Sunday, June 29, 2008

Something new...and old


If you look at the blog list, you'll see there's a new one there. I thought rather than cluttering up this one with old family history stories, I'd put them on their own blog. It'll just be user-friendly stuff...stories you might want to use for home evening or visuals you might find interesting. Take a look!
Love ya'll. Mom.
(The picture is Aunt Joyce and Dad.)

Wednesday, June 25, 2008

Not to be outdone by my children...








I'm home. Had a great time. And look what I did! This is actually Nancee, but there is video of me doing it too. (Her movies are too long to post.) It was the Zipline tour of the forest. There were 8 lines going from tree-top to tree-top, and 2 suspension bridges doing the same. We had a blast! A little scary stepping off into space, but ... we did it. We also did some slightly more sane activities--like high tea at the Empress Hotel and touring the flower gardens and the wharf.

video

Tuesday, June 24, 2008

Surfer Sal
















DUDE! I tried surfing for the first time yesterday! So, I didn't really get UP on two feet on the board, per say, but we still had fun! I have always wanted to try surfing but was probably too scared for a long time. Not even scared, but timid. Life's too short for that. So, in the year of the good life, I hope to at least try it a lot and see if I can get it. I'd say 80% of the people I hang out with (guys and girls) surf, so it'd be fun to be a part of. If I never really get it, it's good exercise and makes you look cool (when you are out of the water, anyway). I heart San Diego!

Thursday, June 19, 2008


Hope everyone is having a fun summer!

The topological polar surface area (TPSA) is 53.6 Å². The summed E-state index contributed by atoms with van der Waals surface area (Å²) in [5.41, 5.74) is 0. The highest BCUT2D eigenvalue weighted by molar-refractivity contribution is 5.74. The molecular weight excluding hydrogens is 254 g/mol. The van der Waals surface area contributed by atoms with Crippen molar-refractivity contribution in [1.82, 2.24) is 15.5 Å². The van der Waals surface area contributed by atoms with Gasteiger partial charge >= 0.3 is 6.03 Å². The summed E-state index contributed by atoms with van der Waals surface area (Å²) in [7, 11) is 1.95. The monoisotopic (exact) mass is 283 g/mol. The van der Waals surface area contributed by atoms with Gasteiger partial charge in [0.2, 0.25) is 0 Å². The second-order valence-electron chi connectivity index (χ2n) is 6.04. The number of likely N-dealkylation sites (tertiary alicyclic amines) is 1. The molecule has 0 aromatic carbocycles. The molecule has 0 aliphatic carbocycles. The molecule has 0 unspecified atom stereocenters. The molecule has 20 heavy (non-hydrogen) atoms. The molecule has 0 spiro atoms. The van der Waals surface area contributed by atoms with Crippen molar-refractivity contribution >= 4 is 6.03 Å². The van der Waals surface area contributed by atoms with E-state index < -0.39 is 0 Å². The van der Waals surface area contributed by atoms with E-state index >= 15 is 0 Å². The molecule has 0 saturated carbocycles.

Sunday, June 15, 2008

Happy Father's Day
















Thought you'd like these. As you can see they were taken in a photo booth (at the LA County Fair, in fall of 2001). They're not great pictures, but they're soooo Dad.

Love you all.
Oh--great color change! Thanks.

Happy Fathers Day!





Happy Father's Day to Dan and Dana and Grandpa and future Jeffy and last but certainly not least DAD who we all miss constantly and treasure in our hearts and love forever and ever. I have many great pictures of dad but none on my computer (Maaaaa)

Friday, June 13, 2008

60th project


Has everyone done their job and mailed their pages to Nancee? I haven't heard from Jeff or Miranda yet...If you haven't mailed yet, send whatever you have to me instead. I'll try to watch the mail before I leave.

By the way, do you all really like this color scheme? I can't seem to log on, or it would have been changed a long time ago!

AND school's out! Yippee!

Sunday, June 8, 2008

More on the early Giles fam!

A few of you have commented that you enjoyed the information I accidentally posted on William Giles. I just found more today. This is taken from an early History of Utah, written about 1880, I think. Thomas H. Giles is the oldest of the children of William Giles, the brother of our Fredrick. Interestingly, this one answers Sally's question about how and when the first Giles joined the church--in pretty good detail. Enjoy!


JUDGE THOMAS H. GILES
Tullidge’s Histories vol 2, p 204

Thomas Huskinson Giles of Wasatch County, is the son of William Giles and Sarah Huskinson Giles. He was born August 6th, 1821, at East Bridgeford, Nottinghamshire, England. His father was born January 1st, 1797, at Gunnerson, Nottinghamshire. His mother is a native of East Bridgeford. She was born in May, 1800.
The parents of Thomas H. Giles, were not formally connected with any religious body of worshipers previous to their joining the Mormon Church; but they were strictly moral, honest in their intercourse with all persons. They were firm believers in a supreme Being, and also believed it was the unquestioned right of all men to worship that Being as their consciences dictated. They sometimes attended the Methodist Church, but more frequently they attended the church of England.
Thomas was brought up in the observance of these same principles. He attended the Sabbath school regularly, and was instructed to regard the Sabbath day as being holy, and that it was sinful to violate it.
Father Giles was, by trade, a brick and tile manufacturer, vast quantities of which were used for the erection and covering of dwelling houses and other buildings in England. He also made drain tiles which were used extensively by farmers in draining their agricultural land. Thomas H . Giles learned the same trade under the instructions of his father, with whom he worked until he was about thirty-three years old.